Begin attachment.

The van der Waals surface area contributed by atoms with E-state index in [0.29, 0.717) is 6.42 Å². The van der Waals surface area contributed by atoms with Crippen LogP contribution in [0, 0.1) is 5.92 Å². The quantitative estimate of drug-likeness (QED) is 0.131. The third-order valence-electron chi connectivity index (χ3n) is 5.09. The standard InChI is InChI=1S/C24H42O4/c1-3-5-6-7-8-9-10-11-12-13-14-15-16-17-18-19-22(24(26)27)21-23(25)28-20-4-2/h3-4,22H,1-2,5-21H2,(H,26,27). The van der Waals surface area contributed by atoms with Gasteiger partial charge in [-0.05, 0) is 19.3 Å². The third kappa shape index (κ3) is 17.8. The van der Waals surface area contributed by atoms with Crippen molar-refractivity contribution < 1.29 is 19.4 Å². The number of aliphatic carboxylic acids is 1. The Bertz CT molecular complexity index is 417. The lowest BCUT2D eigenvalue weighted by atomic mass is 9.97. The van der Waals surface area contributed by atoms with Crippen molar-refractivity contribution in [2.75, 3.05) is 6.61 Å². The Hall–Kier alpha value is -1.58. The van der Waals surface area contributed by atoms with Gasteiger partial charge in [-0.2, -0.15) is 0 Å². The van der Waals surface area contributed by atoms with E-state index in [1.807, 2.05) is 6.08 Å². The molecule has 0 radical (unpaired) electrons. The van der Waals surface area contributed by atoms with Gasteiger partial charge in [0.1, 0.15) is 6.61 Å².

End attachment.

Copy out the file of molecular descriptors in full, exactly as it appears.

The van der Waals surface area contributed by atoms with E-state index in [0.29, 0.717) is 6.42 Å². The van der Waals surface area contributed by atoms with Crippen LogP contribution in [0, 0.1) is 5.92 Å². The quantitative estimate of drug-likeness (QED) is 0.131. The third-order valence-electron chi connectivity index (χ3n) is 5.09. The standard InChI is InChI=1S/C24H42O4/c1-3-5-6-7-8-9-10-11-12-13-14-15-16-17-18-19-22(24(26)27)21-23(25)28-20-4-2/h3-4,22H,1-2,5-21H2,(H,26,27). The van der Waals surface area contributed by atoms with Gasteiger partial charge in [-0.05, 0) is 19.3 Å². The third kappa shape index (κ3) is 17.8. The van der Waals surface area contributed by atoms with Crippen molar-refractivity contribution < 1.29 is 19.4 Å². The number of aliphatic carboxylic acids is 1. The Bertz CT molecular complexity index is 417. The lowest BCUT2D eigenvalue weighted by atomic mass is 9.97. The van der Waals surface area contributed by atoms with Crippen molar-refractivity contribution in [2.75, 3.05) is 6.61 Å². The Hall–Kier alpha value is -1.58. The van der Waals surface area contributed by atoms with Gasteiger partial charge in [-0.2, -0.15) is 0 Å². The van der Waals surface area contributed by atoms with E-state index in [1.807, 2.05) is 6.08 Å². The molecule has 0 radical (unpaired) electrons. The van der Waals surface area contributed by atoms with Gasteiger partial charge in [0.1, 0.15) is 6.61 Å².